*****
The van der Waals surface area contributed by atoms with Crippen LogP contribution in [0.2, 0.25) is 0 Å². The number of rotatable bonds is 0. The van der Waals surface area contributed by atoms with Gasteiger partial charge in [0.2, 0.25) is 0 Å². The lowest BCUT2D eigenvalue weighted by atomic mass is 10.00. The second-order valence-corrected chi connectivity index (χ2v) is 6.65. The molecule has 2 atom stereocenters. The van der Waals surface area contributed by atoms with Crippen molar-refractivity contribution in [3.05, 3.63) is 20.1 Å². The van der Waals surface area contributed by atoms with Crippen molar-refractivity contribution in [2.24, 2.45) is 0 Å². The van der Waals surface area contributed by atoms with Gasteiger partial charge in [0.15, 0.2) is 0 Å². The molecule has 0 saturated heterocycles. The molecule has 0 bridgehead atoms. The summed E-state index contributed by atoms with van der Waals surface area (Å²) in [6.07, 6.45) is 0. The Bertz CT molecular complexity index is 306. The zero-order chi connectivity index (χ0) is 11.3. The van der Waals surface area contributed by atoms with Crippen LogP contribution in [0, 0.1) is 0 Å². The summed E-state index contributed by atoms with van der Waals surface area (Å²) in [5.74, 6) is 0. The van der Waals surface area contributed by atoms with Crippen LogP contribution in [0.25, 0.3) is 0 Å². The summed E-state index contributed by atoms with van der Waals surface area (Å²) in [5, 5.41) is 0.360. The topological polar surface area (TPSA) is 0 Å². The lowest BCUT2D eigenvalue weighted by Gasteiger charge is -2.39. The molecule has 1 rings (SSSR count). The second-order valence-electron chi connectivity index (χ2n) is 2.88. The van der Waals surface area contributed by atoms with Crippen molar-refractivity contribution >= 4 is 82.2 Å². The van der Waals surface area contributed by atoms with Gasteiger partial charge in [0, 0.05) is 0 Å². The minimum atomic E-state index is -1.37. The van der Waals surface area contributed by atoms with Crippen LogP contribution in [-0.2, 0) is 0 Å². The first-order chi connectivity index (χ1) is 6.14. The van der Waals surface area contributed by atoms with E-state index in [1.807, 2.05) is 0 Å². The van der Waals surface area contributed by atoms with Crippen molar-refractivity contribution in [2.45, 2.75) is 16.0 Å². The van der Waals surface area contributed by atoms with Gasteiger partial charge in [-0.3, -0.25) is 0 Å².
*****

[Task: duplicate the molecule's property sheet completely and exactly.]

The van der Waals surface area contributed by atoms with Crippen LogP contribution in [0.2, 0.25) is 0 Å². The number of rotatable bonds is 0. The van der Waals surface area contributed by atoms with Gasteiger partial charge in [0.2, 0.25) is 0 Å². The lowest BCUT2D eigenvalue weighted by atomic mass is 10.00. The second-order valence-corrected chi connectivity index (χ2v) is 6.65. The molecule has 2 atom stereocenters. The van der Waals surface area contributed by atoms with Crippen molar-refractivity contribution in [3.05, 3.63) is 20.1 Å². The van der Waals surface area contributed by atoms with Crippen molar-refractivity contribution in [2.24, 2.45) is 0 Å². The van der Waals surface area contributed by atoms with Gasteiger partial charge in [0.15, 0.2) is 0 Å². The molecule has 0 saturated heterocycles. The molecule has 0 bridgehead atoms. The summed E-state index contributed by atoms with van der Waals surface area (Å²) in [6.07, 6.45) is 0. The Bertz CT molecular complexity index is 306. The zero-order chi connectivity index (χ0) is 11.3. The van der Waals surface area contributed by atoms with Crippen LogP contribution in [0, 0.1) is 0 Å². The summed E-state index contributed by atoms with van der Waals surface area (Å²) in [5.74, 6) is 0. The van der Waals surface area contributed by atoms with Crippen LogP contribution in [0.25, 0.3) is 0 Å². The summed E-state index contributed by atoms with van der Waals surface area (Å²) in [5, 5.41) is 0.360. The topological polar surface area (TPSA) is 0 Å². The lowest BCUT2D eigenvalue weighted by Gasteiger charge is -2.39. The molecule has 1 rings (SSSR count). The second-order valence-electron chi connectivity index (χ2n) is 2.88. The van der Waals surface area contributed by atoms with Crippen molar-refractivity contribution >= 4 is 82.2 Å². The van der Waals surface area contributed by atoms with Gasteiger partial charge in [0, 0.05) is 0 Å². The minimum atomic E-state index is -1.37. The van der Waals surface area contributed by atoms with Crippen LogP contribution in [-0.2, 0) is 0 Å². The first-order chi connectivity index (χ1) is 6.14. The van der Waals surface area contributed by atoms with E-state index in [1.807, 2.05) is 0 Å². The van der Waals surface area contributed by atoms with Crippen molar-refractivity contribution in [2.45, 2.75) is 16.0 Å². The van der Waals surface area contributed by atoms with Gasteiger partial charge in [-0.3, -0.25) is 0 Å².